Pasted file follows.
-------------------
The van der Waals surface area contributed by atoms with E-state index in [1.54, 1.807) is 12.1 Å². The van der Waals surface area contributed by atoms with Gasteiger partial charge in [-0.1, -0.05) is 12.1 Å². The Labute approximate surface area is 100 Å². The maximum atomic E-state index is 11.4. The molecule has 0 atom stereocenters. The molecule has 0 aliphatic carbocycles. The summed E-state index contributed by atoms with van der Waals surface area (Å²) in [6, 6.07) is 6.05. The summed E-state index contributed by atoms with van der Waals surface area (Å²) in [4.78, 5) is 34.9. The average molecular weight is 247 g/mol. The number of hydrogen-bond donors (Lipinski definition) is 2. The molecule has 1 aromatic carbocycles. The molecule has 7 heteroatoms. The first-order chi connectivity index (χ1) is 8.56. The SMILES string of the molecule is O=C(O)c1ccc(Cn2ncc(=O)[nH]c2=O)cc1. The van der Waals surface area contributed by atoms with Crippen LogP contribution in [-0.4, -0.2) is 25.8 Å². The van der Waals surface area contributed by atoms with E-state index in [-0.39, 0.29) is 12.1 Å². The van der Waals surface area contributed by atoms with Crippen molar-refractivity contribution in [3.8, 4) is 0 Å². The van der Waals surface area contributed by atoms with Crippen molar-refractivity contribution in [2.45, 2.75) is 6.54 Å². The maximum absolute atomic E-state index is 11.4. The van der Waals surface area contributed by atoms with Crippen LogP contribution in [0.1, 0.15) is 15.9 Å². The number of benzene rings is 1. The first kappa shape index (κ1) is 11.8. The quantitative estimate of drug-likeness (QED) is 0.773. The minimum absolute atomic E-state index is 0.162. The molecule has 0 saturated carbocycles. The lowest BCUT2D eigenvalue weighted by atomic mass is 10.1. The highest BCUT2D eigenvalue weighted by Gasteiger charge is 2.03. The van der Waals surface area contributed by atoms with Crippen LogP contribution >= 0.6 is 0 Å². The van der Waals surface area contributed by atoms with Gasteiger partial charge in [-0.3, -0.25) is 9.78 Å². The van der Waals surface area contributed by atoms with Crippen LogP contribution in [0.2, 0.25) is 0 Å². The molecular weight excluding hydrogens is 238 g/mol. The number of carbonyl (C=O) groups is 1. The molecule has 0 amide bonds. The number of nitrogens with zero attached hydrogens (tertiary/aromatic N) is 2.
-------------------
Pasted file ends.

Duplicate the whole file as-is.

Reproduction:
The van der Waals surface area contributed by atoms with E-state index in [1.54, 1.807) is 12.1 Å². The van der Waals surface area contributed by atoms with Gasteiger partial charge in [-0.1, -0.05) is 12.1 Å². The Labute approximate surface area is 100 Å². The maximum atomic E-state index is 11.4. The molecule has 0 atom stereocenters. The molecule has 0 aliphatic carbocycles. The summed E-state index contributed by atoms with van der Waals surface area (Å²) in [6, 6.07) is 6.05. The summed E-state index contributed by atoms with van der Waals surface area (Å²) in [4.78, 5) is 34.9. The average molecular weight is 247 g/mol. The number of hydrogen-bond donors (Lipinski definition) is 2. The molecule has 1 aromatic carbocycles. The molecule has 7 heteroatoms. The first-order chi connectivity index (χ1) is 8.56. The SMILES string of the molecule is O=C(O)c1ccc(Cn2ncc(=O)[nH]c2=O)cc1. The van der Waals surface area contributed by atoms with Crippen LogP contribution in [-0.4, -0.2) is 25.8 Å². The van der Waals surface area contributed by atoms with E-state index in [-0.39, 0.29) is 12.1 Å². The van der Waals surface area contributed by atoms with Crippen molar-refractivity contribution in [3.8, 4) is 0 Å². The van der Waals surface area contributed by atoms with Crippen molar-refractivity contribution in [2.45, 2.75) is 6.54 Å². The maximum absolute atomic E-state index is 11.4. The van der Waals surface area contributed by atoms with Crippen LogP contribution in [0.1, 0.15) is 15.9 Å². The number of benzene rings is 1. The first kappa shape index (κ1) is 11.8. The quantitative estimate of drug-likeness (QED) is 0.773. The minimum absolute atomic E-state index is 0.162. The molecule has 0 saturated carbocycles. The lowest BCUT2D eigenvalue weighted by atomic mass is 10.1. The highest BCUT2D eigenvalue weighted by Gasteiger charge is 2.03. The van der Waals surface area contributed by atoms with Crippen LogP contribution >= 0.6 is 0 Å². The van der Waals surface area contributed by atoms with Gasteiger partial charge in [-0.3, -0.25) is 9.78 Å². The van der Waals surface area contributed by atoms with Crippen LogP contribution in [0.2, 0.25) is 0 Å². The molecular weight excluding hydrogens is 238 g/mol. The number of carbonyl (C=O) groups is 1. The molecule has 0 amide bonds. The number of nitrogens with zero attached hydrogens (tertiary/aromatic N) is 2.